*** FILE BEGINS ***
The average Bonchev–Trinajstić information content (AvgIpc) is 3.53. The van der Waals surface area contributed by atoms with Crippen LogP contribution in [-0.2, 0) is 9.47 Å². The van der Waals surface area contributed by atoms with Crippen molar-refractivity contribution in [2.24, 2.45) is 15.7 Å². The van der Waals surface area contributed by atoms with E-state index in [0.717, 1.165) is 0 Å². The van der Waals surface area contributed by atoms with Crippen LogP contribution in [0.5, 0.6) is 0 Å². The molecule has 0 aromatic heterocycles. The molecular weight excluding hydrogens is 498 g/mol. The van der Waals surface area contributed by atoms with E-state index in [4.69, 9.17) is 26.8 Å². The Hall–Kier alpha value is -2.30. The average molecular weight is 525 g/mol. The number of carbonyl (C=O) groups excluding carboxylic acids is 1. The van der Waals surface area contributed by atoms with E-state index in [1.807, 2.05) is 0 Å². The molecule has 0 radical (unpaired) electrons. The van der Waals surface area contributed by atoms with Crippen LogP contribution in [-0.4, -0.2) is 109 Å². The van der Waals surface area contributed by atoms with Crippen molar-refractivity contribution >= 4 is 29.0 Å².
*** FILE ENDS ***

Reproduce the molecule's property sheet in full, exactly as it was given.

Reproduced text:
The average Bonchev–Trinajstić information content (AvgIpc) is 3.53. The van der Waals surface area contributed by atoms with Crippen LogP contribution in [-0.2, 0) is 9.47 Å². The van der Waals surface area contributed by atoms with Crippen molar-refractivity contribution in [2.24, 2.45) is 15.7 Å². The van der Waals surface area contributed by atoms with E-state index in [0.717, 1.165) is 0 Å². The van der Waals surface area contributed by atoms with Crippen LogP contribution in [0.5, 0.6) is 0 Å². The molecule has 0 aromatic heterocycles. The molecular weight excluding hydrogens is 498 g/mol. The van der Waals surface area contributed by atoms with E-state index in [4.69, 9.17) is 26.8 Å². The Hall–Kier alpha value is -2.30. The average molecular weight is 525 g/mol. The number of carbonyl (C=O) groups excluding carboxylic acids is 1. The van der Waals surface area contributed by atoms with E-state index in [1.807, 2.05) is 0 Å². The molecule has 0 radical (unpaired) electrons. The van der Waals surface area contributed by atoms with Crippen LogP contribution in [-0.4, -0.2) is 109 Å². The van der Waals surface area contributed by atoms with Crippen molar-refractivity contribution >= 4 is 29.0 Å².